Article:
Imagine a future where you wake in the morning and your smart phone beeps with your daily asthma forecast. Senior research fellow Dr Amy Chan is working towards making that a reality.

Amy, who is based at the School of Pharmacy at the University of Auckland, is currently leading a study to develop an asthma attack prediction tool. For the first phase of her study, she will recruit 300 New Zealanders with asthma and then gather a range of data using a suite of technologies including FitBits, Smart Inhalers, Bluetooth peak flow meters and an app that measures coughing overnight. This data will be analysed to understand the most important factors in predicting an asthma attack and then developed into an accessible tool.

Amy’s interest in better predicting and managing asthma is driven by her own experiences. “I was the kid that couldn’t play with my cousins, because I had to be on a nebuliser. I was always on the sidelines on athletics day,” she remembers. “From a young age I wanted to cure the world of asthma.”

Inspired by the hospital pharmacists she saw during trips to pick up specialist medication, Amy trained to be a clinical pharmacist. Her desire to understand more about asthma, then led into research and a PhD involving digital technology and asthma: two interests that have shaped her research career. Her work, both for her PhD and later at the University College London, revealed how digital technology could both reduce the risk of asthma attacks and improve the overall quality of life for people with asthma.

“People sometimes question the value of technology in managing asthma. But my response is that technology allows us to detect changes in our bodies that may be too small for a human to notice but could be important indicators of an oncoming asthma attack,” Amy explains. “If we can detect these changes more quickly, we have a better chance of managing asthma.” Technology has also been shown to greatly improve how people use their medications, with smart inhalers that send out reminders particularly effective in encouraging regular use.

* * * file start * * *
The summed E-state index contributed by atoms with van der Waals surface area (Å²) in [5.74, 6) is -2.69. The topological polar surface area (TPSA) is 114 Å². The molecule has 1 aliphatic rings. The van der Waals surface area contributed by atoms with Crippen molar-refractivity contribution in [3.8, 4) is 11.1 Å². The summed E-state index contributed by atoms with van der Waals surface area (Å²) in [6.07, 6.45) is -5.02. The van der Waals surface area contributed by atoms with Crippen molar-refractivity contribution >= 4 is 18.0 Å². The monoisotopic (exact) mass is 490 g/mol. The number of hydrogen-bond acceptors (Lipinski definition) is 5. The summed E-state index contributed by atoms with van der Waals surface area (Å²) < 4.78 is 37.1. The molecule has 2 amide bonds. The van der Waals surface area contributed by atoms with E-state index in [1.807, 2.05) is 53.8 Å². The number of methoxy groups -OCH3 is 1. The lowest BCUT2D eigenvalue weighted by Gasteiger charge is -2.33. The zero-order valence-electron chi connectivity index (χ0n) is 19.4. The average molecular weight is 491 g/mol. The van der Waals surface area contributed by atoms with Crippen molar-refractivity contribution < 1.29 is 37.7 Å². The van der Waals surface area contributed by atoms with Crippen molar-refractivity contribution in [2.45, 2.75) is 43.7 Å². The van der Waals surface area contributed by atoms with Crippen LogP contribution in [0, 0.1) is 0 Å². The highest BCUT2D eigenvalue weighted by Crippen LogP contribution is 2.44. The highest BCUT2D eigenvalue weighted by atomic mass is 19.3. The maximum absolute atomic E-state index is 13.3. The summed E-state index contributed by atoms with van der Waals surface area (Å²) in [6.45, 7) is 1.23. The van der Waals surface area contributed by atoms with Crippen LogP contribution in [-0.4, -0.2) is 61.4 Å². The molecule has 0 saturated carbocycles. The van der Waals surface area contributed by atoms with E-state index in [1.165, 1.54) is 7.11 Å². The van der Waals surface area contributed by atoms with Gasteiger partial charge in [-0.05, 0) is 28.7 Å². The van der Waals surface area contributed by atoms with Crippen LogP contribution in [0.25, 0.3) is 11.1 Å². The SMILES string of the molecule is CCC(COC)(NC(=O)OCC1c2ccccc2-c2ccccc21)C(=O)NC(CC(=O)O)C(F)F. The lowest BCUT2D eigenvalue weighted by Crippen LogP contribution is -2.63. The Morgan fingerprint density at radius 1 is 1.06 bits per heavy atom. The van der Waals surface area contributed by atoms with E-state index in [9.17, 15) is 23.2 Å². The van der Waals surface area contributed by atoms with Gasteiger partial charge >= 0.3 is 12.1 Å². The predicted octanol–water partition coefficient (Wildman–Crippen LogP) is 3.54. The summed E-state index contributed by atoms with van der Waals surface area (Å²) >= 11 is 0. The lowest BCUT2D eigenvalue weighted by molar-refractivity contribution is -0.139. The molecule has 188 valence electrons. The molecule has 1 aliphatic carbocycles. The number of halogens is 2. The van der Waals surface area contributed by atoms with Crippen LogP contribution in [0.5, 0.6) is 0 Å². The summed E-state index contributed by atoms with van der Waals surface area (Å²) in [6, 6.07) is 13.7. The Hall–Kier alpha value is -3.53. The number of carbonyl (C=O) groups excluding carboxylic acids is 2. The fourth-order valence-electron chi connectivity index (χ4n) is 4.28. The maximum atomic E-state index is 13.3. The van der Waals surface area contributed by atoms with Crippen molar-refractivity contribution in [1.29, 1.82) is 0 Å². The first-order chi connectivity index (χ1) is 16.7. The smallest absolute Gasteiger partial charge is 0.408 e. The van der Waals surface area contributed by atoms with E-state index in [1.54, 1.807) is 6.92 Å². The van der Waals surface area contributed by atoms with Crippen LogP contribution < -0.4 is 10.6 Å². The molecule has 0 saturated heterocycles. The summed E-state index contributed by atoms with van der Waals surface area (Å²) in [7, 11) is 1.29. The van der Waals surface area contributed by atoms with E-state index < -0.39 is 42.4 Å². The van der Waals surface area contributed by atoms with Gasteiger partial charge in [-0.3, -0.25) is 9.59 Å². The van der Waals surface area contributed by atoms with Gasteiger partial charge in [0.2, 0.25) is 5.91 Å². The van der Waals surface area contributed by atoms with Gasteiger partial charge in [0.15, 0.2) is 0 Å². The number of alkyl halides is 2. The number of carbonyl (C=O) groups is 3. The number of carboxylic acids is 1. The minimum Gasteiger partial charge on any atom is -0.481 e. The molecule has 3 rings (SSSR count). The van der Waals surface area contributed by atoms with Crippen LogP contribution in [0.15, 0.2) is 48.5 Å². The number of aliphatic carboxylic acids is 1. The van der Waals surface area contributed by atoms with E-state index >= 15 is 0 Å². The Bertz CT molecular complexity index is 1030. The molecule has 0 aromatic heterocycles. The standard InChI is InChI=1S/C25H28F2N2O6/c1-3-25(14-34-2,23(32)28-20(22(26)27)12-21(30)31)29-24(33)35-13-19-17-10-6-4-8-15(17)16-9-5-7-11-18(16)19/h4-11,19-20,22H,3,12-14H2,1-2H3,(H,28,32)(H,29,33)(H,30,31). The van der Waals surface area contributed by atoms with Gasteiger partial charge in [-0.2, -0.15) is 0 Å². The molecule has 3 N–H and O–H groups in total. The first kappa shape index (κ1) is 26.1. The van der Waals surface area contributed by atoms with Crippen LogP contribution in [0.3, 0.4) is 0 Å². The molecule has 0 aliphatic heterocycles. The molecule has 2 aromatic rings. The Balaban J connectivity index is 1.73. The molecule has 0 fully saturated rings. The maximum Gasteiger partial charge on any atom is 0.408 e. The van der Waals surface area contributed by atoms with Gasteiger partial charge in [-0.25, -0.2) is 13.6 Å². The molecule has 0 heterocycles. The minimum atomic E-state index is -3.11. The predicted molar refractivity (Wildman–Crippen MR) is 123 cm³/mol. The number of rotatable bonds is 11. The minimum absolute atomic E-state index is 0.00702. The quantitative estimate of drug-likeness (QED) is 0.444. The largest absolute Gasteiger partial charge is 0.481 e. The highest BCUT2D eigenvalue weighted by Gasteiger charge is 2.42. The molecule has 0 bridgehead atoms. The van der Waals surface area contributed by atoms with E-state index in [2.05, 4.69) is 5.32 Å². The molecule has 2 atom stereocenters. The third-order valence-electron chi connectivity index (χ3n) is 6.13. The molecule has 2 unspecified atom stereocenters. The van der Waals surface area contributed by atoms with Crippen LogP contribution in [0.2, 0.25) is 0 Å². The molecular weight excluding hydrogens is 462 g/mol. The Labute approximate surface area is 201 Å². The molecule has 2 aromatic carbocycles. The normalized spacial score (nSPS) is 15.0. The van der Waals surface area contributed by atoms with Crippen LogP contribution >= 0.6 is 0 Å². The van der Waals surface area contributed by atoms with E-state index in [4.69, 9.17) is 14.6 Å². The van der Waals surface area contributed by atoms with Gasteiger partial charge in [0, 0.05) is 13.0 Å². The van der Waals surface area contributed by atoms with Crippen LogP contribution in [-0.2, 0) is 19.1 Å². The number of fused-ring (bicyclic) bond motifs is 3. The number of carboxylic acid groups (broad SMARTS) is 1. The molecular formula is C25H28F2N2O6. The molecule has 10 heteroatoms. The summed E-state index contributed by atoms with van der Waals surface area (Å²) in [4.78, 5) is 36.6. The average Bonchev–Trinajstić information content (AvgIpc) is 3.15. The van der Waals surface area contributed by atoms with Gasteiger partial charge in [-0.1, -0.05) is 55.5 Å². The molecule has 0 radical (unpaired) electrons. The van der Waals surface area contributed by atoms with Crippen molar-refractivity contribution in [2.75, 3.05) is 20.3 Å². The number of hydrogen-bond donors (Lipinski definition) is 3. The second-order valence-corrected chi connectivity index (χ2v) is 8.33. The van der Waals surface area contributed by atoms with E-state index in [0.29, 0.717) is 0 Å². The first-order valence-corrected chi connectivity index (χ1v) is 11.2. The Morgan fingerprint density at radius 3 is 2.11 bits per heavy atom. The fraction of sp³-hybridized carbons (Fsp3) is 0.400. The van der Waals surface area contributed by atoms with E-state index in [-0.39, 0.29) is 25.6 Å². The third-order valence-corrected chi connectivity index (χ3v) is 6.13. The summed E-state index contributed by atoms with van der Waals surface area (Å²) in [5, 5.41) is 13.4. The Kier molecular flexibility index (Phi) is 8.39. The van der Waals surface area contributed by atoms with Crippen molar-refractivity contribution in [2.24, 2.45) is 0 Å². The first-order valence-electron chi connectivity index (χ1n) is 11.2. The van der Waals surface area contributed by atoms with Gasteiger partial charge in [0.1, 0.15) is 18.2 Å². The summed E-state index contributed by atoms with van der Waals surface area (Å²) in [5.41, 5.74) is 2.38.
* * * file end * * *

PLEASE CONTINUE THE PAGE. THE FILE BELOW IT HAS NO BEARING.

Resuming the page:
Amy is aware that expense can be a drawback of health technology, but she argues that prevention is often cheaper than hospitalisation. “One hospital admission can be the equivalent of several smartphones, so it is well worth it,” she says. As part of her current study, she has a health economist looking at the costs and savings involved with asthma and the use of technology.

Amy remains motivated by her childhood dream to cure asthma, but now she sees this as a joint effort. “It’s exciting to use my skills to find another piece in the puzzle, and to hopefully make discoveries that others can build on. The process is really enjoyable. I get to work with a wide range of other people; computer scientists, software engineers, patients and we all bring something to this work.” She says the support of mentors has been instrumental in her work, and names Professors Peter Black and Rob Horne as key influences.

If you are interested in being involved in Amy’s current research, she is looking for people aged 12 to 65 years old who have experienced an asthma attack in the last year. You can email her at:

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